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Spyril

Linux on a low-end system

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I'm looking for a distribution of linux that is easy to use and can run a word processor, spreadsheet app, and web browser at the same time on a system with only 180 MB of RAM. I've so far found CAOS Linux and Vector Linux. However, CAOS looks bloated up the ass with server and administration apps, and the Vector Linux is based on Slackware, which I've had bad luck with on the target computer(Both Slackware-based liveCD's I've tried weren't able to get X11 working with my hardware). Have you had any experience with distributions such as these, and what do you recommend?

P.S. The target computer isn't with me right now so I can't provide detailed specs; it's some Gateway piece of shit with a Pentium processor (i686 i think) that runs Windows ME :cry:

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You could look at puppy linux or xubuntu.

I dunno about Xubuntu; it supposedly can run decently on ~180 MB RAM, but the LiveCD was hell on earth: applications took 3 minutes to open, the cursor would lag, windows would freeze, it even took forever to switch between desktop workspaces...I realize that the liveCD is much slower than the installed OS, but in this extreme of a case I don't really think it would matter.

But I'll look into puppy linux - it looks promising

Edited by Spyril
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Based on the requirements you've described (i.e. running a word processor, spreadsheet, and web browser concurrently), I think what you're looking for is less dependent on which distribution you're running, and more so on the amount of available memory. I've got Debian running on an old Pentium 2 laptop that until just recently had 64MB of RAM and it worked fine for what I needed. (I have since added some RAM.)

Ditch KDE and GNOME, and find a lightweight window manager that you like (I use Openbox) or just ditch X altogether and run each in its own virtual console (Ctl-Alt-F1 through F6).

Which apps you are using can also make a difference. OpenOffice.org and Firefox (for example) are resource hogs. If you try to keep them all doing stuff at the same time, you'll likely have them all stuttering along.

Something else I found that seemed to help on my old laptop is not installing with a journalized filesystem. I did the original install with ext3 partitions and GNOME... and the system was virtually unusable (it took, literally, several minutes for a menu to appear when I clicked an icon). Changed to ext2 and scrapped GNOME, and it chugs happily along now.

Also, LiveCDs will always be slower than native hardware. You're limited by the physical speed of the CD, which is kind of like an extremely slow hard drive.

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You may want to give fluxbuntu a try. It is a split of Ubuntu that uses Fluxbox as its window manager.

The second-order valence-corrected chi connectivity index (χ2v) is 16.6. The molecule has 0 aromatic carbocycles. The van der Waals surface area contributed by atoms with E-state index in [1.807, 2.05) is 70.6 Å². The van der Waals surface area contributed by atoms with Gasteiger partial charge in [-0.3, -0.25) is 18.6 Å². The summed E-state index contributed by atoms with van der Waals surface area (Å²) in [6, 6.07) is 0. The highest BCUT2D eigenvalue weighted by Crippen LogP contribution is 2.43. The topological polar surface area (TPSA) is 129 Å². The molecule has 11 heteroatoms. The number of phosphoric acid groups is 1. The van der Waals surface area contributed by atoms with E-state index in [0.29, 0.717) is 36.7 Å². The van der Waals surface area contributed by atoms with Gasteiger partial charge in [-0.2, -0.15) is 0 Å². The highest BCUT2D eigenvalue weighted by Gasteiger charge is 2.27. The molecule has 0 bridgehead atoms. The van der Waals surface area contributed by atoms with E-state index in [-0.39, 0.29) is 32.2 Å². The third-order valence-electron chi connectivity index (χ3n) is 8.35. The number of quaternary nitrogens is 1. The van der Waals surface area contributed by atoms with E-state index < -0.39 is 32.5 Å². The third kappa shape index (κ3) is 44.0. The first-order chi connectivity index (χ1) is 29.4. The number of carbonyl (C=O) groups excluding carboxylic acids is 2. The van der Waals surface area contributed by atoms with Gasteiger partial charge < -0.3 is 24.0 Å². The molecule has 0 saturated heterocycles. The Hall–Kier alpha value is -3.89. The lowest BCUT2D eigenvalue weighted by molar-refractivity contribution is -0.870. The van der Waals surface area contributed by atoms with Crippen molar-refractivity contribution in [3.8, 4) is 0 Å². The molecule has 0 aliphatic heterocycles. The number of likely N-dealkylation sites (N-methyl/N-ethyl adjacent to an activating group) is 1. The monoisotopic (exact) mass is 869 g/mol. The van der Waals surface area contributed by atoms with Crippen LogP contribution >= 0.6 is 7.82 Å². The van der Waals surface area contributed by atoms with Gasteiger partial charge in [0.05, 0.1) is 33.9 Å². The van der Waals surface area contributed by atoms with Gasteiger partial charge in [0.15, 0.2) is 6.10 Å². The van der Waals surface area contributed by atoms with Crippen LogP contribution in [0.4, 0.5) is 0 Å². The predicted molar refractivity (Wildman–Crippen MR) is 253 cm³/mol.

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I had an old Toshiba laptop running on only 96mb of RAM with Slackware 11 running WindowMaker, Abiword, Xxl, Dillo, & Firefox....it wasn't speedy...but it got the job done..

I would go with Debian or Slackware ....the newer Distros based off each are not as friendly to older hardware anymore..

You may also want to check out http://www.delilinux.org/

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I had an old Toshiba laptop running on only 96mb of RAM with Slackware 11 running WindowMaker, Abiword, Xxl, Dillo, & Firefox....it wasn't speedy...but it got the job done..

I would go with Debian or Slackware ....the newer Distros based off each are not as friendly to older hardware anymore..

You may also want to check out http://www.delilinux.org/

Yup...do a Debian minimal "netinst" -- you install only the files you need, as you need, from the network. All of the different flavors of Ubuntu are aimed at ease of use, which usually translates to more resource consumption. I've ran sparse Debian installs on as little as 32 MB RAM, and Slackware installs down to 8 MB on a 486 laptop. I currently use Debian Etch on my Toshiba Libretto, which runs a 233 MHz Pentium-MMX chip, with 64 MB RAM. It's not ultra-fast while running X11, but it's usable, even with big apps like Firefox. It's more than usable in console-only applications. Slackware is a good choice too, but I've moved away from it recently for favor of (what I feel) Debian's superior package management.

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I used to run Slackware 2 on 50Mhz with 4MB of RAM. My window manager was wm2. Sometimes I just made my window manager netscape so the window manager didn't take away any memory from the web browser. :puke:

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BABY It's all about Slax Popcorn or a varian of slax. Download the Modulator for SLAX and add what ever you need into the slax live disk and roll. You can then dump it to a mounted drive once you are at the console :) or do it from a gui inside KDE.

Craygee <3 SLAX

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BABY It's all about Slax Popcorn or a varian of slax. Download the Modulator for SLAX and add what ever you need into the slax live disk and roll. You can then dump it to a mounted drive once you are at the console :) or do it from a gui inside KDE.

Craygee <3 SLAX

I do not recommend any live distro outside of DSL for low end systems like the one discussed...Even with DSL, I would make sure its not an older CD-ROM less then 20x speeds in this system, or it will feel slower then it should.